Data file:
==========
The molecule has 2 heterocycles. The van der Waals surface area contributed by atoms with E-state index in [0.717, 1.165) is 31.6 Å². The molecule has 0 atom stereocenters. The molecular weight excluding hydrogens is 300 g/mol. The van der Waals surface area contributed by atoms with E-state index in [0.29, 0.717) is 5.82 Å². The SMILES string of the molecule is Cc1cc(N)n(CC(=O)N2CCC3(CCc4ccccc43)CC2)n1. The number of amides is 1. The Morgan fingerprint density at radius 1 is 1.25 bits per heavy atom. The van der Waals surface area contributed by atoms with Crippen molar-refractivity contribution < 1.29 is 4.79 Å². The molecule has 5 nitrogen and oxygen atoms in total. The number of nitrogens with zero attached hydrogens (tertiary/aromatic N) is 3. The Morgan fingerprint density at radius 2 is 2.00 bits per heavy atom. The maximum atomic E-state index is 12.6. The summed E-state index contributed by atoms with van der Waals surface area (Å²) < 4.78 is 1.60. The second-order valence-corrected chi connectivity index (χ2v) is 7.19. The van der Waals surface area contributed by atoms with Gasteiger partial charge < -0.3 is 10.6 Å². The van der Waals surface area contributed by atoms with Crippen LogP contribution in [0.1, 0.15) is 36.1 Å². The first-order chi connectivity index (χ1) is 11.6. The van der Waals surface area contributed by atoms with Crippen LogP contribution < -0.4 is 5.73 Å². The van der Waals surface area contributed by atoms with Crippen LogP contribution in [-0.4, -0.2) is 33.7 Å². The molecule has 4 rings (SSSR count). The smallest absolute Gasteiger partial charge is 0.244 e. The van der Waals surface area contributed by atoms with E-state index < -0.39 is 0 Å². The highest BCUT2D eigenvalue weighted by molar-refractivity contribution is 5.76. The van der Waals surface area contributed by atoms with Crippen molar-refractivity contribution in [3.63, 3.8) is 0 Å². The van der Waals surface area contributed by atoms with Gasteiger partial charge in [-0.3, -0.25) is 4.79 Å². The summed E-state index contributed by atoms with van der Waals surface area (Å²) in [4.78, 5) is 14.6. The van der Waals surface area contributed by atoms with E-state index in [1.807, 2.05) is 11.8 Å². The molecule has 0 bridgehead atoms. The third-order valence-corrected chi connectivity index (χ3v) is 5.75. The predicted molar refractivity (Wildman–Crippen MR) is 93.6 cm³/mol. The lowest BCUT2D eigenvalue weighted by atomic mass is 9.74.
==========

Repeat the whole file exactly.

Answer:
The molecule has 2 heterocycles. The van der Waals surface area contributed by atoms with E-state index in [0.717, 1.165) is 31.6 Å². The molecule has 0 atom stereocenters. The molecular weight excluding hydrogens is 300 g/mol. The van der Waals surface area contributed by atoms with E-state index in [0.29, 0.717) is 5.82 Å². The SMILES string of the molecule is Cc1cc(N)n(CC(=O)N2CCC3(CCc4ccccc43)CC2)n1. The number of amides is 1. The Morgan fingerprint density at radius 1 is 1.25 bits per heavy atom. The van der Waals surface area contributed by atoms with Crippen molar-refractivity contribution < 1.29 is 4.79 Å². The molecule has 5 nitrogen and oxygen atoms in total. The number of nitrogens with zero attached hydrogens (tertiary/aromatic N) is 3. The Morgan fingerprint density at radius 2 is 2.00 bits per heavy atom. The maximum atomic E-state index is 12.6. The summed E-state index contributed by atoms with van der Waals surface area (Å²) < 4.78 is 1.60. The second-order valence-corrected chi connectivity index (χ2v) is 7.19. The van der Waals surface area contributed by atoms with Gasteiger partial charge < -0.3 is 10.6 Å². The van der Waals surface area contributed by atoms with Crippen LogP contribution in [0.1, 0.15) is 36.1 Å². The first-order chi connectivity index (χ1) is 11.6. The van der Waals surface area contributed by atoms with Crippen LogP contribution < -0.4 is 5.73 Å². The van der Waals surface area contributed by atoms with Crippen LogP contribution in [-0.4, -0.2) is 33.7 Å². The molecule has 4 rings (SSSR count). The smallest absolute Gasteiger partial charge is 0.244 e. The van der Waals surface area contributed by atoms with E-state index < -0.39 is 0 Å². The highest BCUT2D eigenvalue weighted by molar-refractivity contribution is 5.76. The van der Waals surface area contributed by atoms with Crippen molar-refractivity contribution in [3.63, 3.8) is 0 Å². The van der Waals surface area contributed by atoms with Gasteiger partial charge in [-0.3, -0.25) is 4.79 Å². The summed E-state index contributed by atoms with van der Waals surface area (Å²) in [4.78, 5) is 14.6. The van der Waals surface area contributed by atoms with E-state index in [1.807, 2.05) is 11.8 Å². The molecule has 0 bridgehead atoms. The third-order valence-corrected chi connectivity index (χ3v) is 5.75. The predicted molar refractivity (Wildman–Crippen MR) is 93.6 cm³/mol. The lowest BCUT2D eigenvalue weighted by atomic mass is 9.74.